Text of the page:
There's a good chance of that happening based on past examples. According to the Chicago Tribune, George Mason's Final Four run drove a 22 percent increase in applications the following year, including a 54 percent increase in out-of-state applications. The school's online home page already features a call-to-action for site visitors interested in learning more about its academic opportunities.

Loyola University homepage

The Tribune also notes that the school's leaders are focused on promoting the university as a whole and the various opportunities it offers, rather than trying to build a major basketball brand. This makes sense, given the uncertainty surrounding a small school's ability to sustain long-term athletic success: Instead of pinning its marketing hopes on the team's future on-court success, the marketing strategy is focused on translating this attention to other facets of the institution that offer more stability in terms of future performance.

Meanwhile, the expected influx of revenue is a reinvestment opportunity the university desperately needs. Donor calls to the fundraising office are coinciding with Loyola's efforts to raise $80 million by 2020 to provide financial assistance to economically disadvantaged families, according to CBS News. The university is also facing a housing shortage created by growing enrollment numbers, and new dorms are in urgent need.

It's possible the Final Four run could cover all of those costs, supporting the university's growing student population while helping the school continue its academic mission. By activating revenue streams and reinvesting that money into the school, Loyola University Chicago is thinking about its long-term future.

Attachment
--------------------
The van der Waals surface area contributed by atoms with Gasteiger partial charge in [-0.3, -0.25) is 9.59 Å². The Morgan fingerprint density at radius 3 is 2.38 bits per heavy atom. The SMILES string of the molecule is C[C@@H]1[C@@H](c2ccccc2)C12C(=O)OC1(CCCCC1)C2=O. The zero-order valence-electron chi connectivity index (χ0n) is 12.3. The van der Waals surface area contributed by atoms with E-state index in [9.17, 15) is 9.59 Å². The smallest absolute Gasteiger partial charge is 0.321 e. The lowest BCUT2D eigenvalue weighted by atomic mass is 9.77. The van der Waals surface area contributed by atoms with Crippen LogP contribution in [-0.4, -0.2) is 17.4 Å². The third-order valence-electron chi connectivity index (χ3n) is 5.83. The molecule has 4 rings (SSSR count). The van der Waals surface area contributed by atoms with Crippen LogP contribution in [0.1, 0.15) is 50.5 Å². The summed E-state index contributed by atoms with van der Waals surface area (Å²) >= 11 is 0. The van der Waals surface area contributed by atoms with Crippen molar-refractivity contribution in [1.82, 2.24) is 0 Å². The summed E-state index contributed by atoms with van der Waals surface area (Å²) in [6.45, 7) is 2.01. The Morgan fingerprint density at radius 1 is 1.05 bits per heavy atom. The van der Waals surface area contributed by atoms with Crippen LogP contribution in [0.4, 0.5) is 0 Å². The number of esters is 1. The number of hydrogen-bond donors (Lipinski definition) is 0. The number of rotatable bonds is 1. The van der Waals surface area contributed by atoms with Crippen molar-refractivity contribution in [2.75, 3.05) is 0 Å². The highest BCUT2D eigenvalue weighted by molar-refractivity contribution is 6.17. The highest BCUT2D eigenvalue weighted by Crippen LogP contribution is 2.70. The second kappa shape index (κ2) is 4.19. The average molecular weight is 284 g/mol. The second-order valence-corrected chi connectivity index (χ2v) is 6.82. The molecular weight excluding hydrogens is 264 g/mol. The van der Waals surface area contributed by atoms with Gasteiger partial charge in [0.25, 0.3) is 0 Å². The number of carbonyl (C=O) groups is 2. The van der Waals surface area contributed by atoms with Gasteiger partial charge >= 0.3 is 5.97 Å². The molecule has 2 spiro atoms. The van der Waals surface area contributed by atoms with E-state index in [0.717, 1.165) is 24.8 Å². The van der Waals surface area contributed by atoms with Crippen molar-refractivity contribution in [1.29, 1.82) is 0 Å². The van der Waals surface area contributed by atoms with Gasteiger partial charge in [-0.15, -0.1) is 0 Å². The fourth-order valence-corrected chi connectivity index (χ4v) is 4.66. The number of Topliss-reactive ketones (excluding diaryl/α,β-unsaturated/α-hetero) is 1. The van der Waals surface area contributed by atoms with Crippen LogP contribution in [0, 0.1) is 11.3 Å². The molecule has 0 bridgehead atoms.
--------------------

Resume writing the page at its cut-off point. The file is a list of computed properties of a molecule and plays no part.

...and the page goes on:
Few would have predicted the Ramblers would make it this far in the NCAA Tournament. The resulting media coverage has altered the course of the university's future and given it a platform for continued growth. Over time, the impact will fade, and the surge in revenue will regress back to the mean. But by seizing the moment and organizing its marketing on a multifaceted front, the school is working overtime to leverage this limited brand marketing window into something that will benefit the university for years to come.

As for this weekend's Final Four, that's just icing on the cake.

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Featured image attribution: Advocateloyola


Jonathan Crowl

Jonathan Crowl specializes in digital marketing and content creation for both B2B and B2C brands, with an emphasis on startups and technology. His past and current clients include B2B brands IBM, LinkedIn, Mad Mobile, Oktopost, BrightSpot, and Waze, as well as B2C brands Porsche, Epson, and PayPal. He lives in Minneapolis.